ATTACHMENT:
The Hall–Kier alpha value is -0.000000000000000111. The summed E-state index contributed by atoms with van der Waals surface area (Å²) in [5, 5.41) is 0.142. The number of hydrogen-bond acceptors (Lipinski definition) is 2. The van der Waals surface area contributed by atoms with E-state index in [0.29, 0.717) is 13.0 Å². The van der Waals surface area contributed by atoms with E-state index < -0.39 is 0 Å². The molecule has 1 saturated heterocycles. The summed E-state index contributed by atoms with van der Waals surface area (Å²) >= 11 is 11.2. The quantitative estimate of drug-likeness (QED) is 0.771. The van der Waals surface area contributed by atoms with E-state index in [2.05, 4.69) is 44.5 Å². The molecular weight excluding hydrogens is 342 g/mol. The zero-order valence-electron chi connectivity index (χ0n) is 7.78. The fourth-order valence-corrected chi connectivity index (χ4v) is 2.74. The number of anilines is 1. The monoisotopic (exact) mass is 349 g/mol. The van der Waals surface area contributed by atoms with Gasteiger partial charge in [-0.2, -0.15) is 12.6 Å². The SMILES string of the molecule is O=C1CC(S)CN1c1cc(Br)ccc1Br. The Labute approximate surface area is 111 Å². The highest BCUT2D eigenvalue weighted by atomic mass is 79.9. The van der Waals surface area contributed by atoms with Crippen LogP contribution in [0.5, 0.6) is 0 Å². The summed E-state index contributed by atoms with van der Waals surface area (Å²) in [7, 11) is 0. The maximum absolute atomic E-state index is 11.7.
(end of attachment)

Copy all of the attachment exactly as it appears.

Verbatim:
The Hall–Kier alpha value is -0.000000000000000111. The summed E-state index contributed by atoms with van der Waals surface area (Å²) in [5, 5.41) is 0.142. The number of hydrogen-bond acceptors (Lipinski definition) is 2. The van der Waals surface area contributed by atoms with E-state index in [0.29, 0.717) is 13.0 Å². The van der Waals surface area contributed by atoms with E-state index < -0.39 is 0 Å². The molecule has 1 saturated heterocycles. The summed E-state index contributed by atoms with van der Waals surface area (Å²) >= 11 is 11.2. The quantitative estimate of drug-likeness (QED) is 0.771. The van der Waals surface area contributed by atoms with E-state index in [2.05, 4.69) is 44.5 Å². The molecular weight excluding hydrogens is 342 g/mol. The zero-order valence-electron chi connectivity index (χ0n) is 7.78. The fourth-order valence-corrected chi connectivity index (χ4v) is 2.74. The number of anilines is 1. The monoisotopic (exact) mass is 349 g/mol. The van der Waals surface area contributed by atoms with Gasteiger partial charge in [-0.2, -0.15) is 12.6 Å². The SMILES string of the molecule is O=C1CC(S)CN1c1cc(Br)ccc1Br. The Labute approximate surface area is 111 Å². The highest BCUT2D eigenvalue weighted by atomic mass is 79.9. The van der Waals surface area contributed by atoms with Crippen LogP contribution in [0.5, 0.6) is 0 Å². The summed E-state index contributed by atoms with van der Waals surface area (Å²) in [7, 11) is 0. The maximum absolute atomic E-state index is 11.7.